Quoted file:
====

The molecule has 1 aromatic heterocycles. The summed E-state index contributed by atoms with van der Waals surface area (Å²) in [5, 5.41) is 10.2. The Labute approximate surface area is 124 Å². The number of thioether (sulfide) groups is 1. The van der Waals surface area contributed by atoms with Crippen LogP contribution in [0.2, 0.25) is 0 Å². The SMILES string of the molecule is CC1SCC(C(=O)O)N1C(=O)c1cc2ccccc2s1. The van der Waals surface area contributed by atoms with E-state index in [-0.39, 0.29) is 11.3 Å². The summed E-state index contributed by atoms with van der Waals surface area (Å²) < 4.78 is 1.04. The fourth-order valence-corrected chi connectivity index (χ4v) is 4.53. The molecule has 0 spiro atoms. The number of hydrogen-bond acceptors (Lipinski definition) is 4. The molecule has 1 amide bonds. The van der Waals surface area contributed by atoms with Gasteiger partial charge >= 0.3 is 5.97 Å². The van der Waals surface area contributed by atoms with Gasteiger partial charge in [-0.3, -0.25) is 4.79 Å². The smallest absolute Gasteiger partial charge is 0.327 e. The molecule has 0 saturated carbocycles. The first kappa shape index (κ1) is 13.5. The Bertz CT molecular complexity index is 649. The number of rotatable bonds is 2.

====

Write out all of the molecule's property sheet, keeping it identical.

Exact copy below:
The molecule has 1 aromatic heterocycles. The summed E-state index contributed by atoms with van der Waals surface area (Å²) in [5, 5.41) is 10.2. The Labute approximate surface area is 124 Å². The number of thioether (sulfide) groups is 1. The van der Waals surface area contributed by atoms with Crippen LogP contribution in [0.2, 0.25) is 0 Å². The SMILES string of the molecule is CC1SCC(C(=O)O)N1C(=O)c1cc2ccccc2s1. The van der Waals surface area contributed by atoms with E-state index in [-0.39, 0.29) is 11.3 Å². The summed E-state index contributed by atoms with van der Waals surface area (Å²) < 4.78 is 1.04. The fourth-order valence-corrected chi connectivity index (χ4v) is 4.53. The molecule has 0 spiro atoms. The number of hydrogen-bond acceptors (Lipinski definition) is 4. The molecule has 1 amide bonds. The van der Waals surface area contributed by atoms with Gasteiger partial charge >= 0.3 is 5.97 Å². The van der Waals surface area contributed by atoms with Gasteiger partial charge in [-0.3, -0.25) is 4.79 Å². The smallest absolute Gasteiger partial charge is 0.327 e. The molecule has 0 saturated carbocycles. The first kappa shape index (κ1) is 13.5. The Bertz CT molecular complexity index is 649. The number of rotatable bonds is 2.